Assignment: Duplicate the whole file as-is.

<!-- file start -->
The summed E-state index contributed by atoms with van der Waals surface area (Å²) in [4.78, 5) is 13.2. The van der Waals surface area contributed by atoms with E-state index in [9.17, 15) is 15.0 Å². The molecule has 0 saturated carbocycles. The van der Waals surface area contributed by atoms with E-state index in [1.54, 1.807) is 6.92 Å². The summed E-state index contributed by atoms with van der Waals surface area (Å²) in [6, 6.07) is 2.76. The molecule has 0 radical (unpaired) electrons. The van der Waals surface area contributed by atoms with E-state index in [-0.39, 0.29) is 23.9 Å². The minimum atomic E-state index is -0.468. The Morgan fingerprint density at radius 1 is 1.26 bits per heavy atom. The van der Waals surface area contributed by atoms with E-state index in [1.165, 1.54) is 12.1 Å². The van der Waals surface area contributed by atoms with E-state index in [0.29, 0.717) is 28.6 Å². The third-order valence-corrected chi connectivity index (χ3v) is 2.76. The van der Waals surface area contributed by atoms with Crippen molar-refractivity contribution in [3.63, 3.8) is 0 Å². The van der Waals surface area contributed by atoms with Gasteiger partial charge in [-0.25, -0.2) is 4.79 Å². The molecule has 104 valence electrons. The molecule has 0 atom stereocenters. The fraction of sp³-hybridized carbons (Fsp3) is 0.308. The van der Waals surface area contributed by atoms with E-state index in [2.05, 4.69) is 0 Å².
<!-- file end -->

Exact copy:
The summed E-state index contributed by atoms with van der Waals surface area (Å²) in [4.78, 5) is 13.2. The van der Waals surface area contributed by atoms with E-state index in [9.17, 15) is 15.0 Å². The molecule has 0 saturated carbocycles. The van der Waals surface area contributed by atoms with E-state index in [1.54, 1.807) is 6.92 Å². The summed E-state index contributed by atoms with van der Waals surface area (Å²) in [6, 6.07) is 2.76. The molecule has 0 radical (unpaired) electrons. The van der Waals surface area contributed by atoms with E-state index in [-0.39, 0.29) is 23.9 Å². The minimum atomic E-state index is -0.468. The Morgan fingerprint density at radius 1 is 1.26 bits per heavy atom. The van der Waals surface area contributed by atoms with E-state index in [1.165, 1.54) is 12.1 Å². The van der Waals surface area contributed by atoms with E-state index in [0.29, 0.717) is 28.6 Å². The third-order valence-corrected chi connectivity index (χ3v) is 2.76. The van der Waals surface area contributed by atoms with Crippen molar-refractivity contribution in [3.63, 3.8) is 0 Å². The van der Waals surface area contributed by atoms with Gasteiger partial charge in [-0.25, -0.2) is 4.79 Å². The molecule has 104 valence electrons. The molecule has 0 atom stereocenters. The fraction of sp³-hybridized carbons (Fsp3) is 0.308. The van der Waals surface area contributed by atoms with E-state index in [2.05, 4.69) is 0 Å².